Too many packets present in (a part of) the network causes packet delay and loss that degrades performance. This situation is called congestion. The network and transport layers share the responsibility for handling congestion. Since congestion occurs within the network, it is the network layer that directly experiences it and must ultimately determine what to do with the excess packets. However, the most effective way to control congestion is to reduce the load that the transport layer is placing on the network. This requires the network and transport layers to work together. In this chapter we will look at the network aspects of congestion. In Chap. 6, we will complete the topic by covering the transport aspects of congestion.

Figure 5-21 depicts the onset of congestion. When the number of packets hosts send into the network is well within its carrying capacity, the number delivered is proportional to the number sent. If twice as many are sent, twice as many are delivered. However, as the offered load approaches the carrying capacity, bursts of traffic occasionally fill up the buffers inside routers and some packets are lost. These lost packets consume some of the capacity, so the number of delivered packets falls below the ideal curve. The network is now congested.


Unless the network is well designed, it may experience a congestion collapse, in which performance plummets as the offered load increases beyond the capacity. This can happen because packets can be sufficiently delayed inside the network that they are no longer useful when they leave the network. For example, in the early Internet, the time a packet spent waiting for a backlog of packets ahead of it to be sent over a slow 56-kbps link could reach the maximum time it was allowed to remain in the network. It then had to be thrown away. A different failure mode occurs when senders retransmit packets that are greatly delayed, thinking that they have been lost. In this case, copies of the same packet will be delivered by the network, again wasting its capacity. To capture these factors, the y-axis of Fig. 5-21 is given as goodput, which is the rate at which useful packets are delivered by the network.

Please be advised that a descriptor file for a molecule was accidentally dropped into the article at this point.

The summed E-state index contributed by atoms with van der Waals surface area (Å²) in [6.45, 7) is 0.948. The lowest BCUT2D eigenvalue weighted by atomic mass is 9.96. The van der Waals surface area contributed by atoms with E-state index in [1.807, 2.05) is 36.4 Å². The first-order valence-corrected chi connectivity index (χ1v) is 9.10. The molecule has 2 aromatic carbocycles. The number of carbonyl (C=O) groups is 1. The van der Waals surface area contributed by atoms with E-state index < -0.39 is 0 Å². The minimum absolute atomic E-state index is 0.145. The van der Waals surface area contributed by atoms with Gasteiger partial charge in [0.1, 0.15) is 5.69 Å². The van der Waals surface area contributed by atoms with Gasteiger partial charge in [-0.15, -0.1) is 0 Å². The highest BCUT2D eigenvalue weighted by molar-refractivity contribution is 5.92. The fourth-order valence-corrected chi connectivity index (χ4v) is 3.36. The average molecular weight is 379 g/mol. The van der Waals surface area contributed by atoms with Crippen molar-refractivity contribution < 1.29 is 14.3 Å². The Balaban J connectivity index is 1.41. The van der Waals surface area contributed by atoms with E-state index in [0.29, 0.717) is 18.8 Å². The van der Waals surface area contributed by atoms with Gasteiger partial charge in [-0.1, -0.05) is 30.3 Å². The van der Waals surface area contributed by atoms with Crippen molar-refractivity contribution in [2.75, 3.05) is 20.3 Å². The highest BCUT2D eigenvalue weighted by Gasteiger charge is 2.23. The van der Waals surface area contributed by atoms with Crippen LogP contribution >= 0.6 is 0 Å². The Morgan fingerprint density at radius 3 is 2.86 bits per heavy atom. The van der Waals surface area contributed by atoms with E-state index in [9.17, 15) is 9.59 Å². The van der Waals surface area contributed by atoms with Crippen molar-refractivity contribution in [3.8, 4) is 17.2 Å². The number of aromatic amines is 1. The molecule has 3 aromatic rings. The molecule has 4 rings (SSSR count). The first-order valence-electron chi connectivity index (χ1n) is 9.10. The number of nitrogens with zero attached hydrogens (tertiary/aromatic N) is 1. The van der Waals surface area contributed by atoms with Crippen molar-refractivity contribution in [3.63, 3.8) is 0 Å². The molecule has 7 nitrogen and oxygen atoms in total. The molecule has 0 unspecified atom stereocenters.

We would like to design networks that avoid congestion where possible and do not suffer from congestion collapse if they do become congested. Unfortunately, congestion cannot wholly be avoided. If all of a sudden, streams of packets begin arriving on three or four input lines and all need the same output line, a queue will build up. If there is insufficient memory to hold all of them, packets will be lost. Adding more memory may help up to a point, but Nagle (1987) realized that if routers have an infinite amount of memory, congestion gets worse, not better. This is because by the time packets get to the front of the queue, they have already timed out (repeatedly) and duplicates have been sent. This makes matters worse, not better—it leads to congestion collapse.

Low-bandwidth links or routers that process packets more slowly than the line rate can also become congested. In this case, the situation can be improved by directing some of the traffic away from the bottleneck to other parts of the network. Eventually, however, all regions of the network will be congested. In this situation, there is no alternative but to shed load or build a faster network.

It is worth pointing out the difference between congestion control and flow control, as the relationship is a very subtle one. Congestion control has to do with making sure the network is able to carry the offered traffic. It is a global issue, involving the behavior of all the hosts and routers. Flow control, in contrast, relates to the traffic between a particular sender and a particular receiver. Its job is to make sure that a fast sender cannot continually transmit data faster than the receiver is able to absorb it.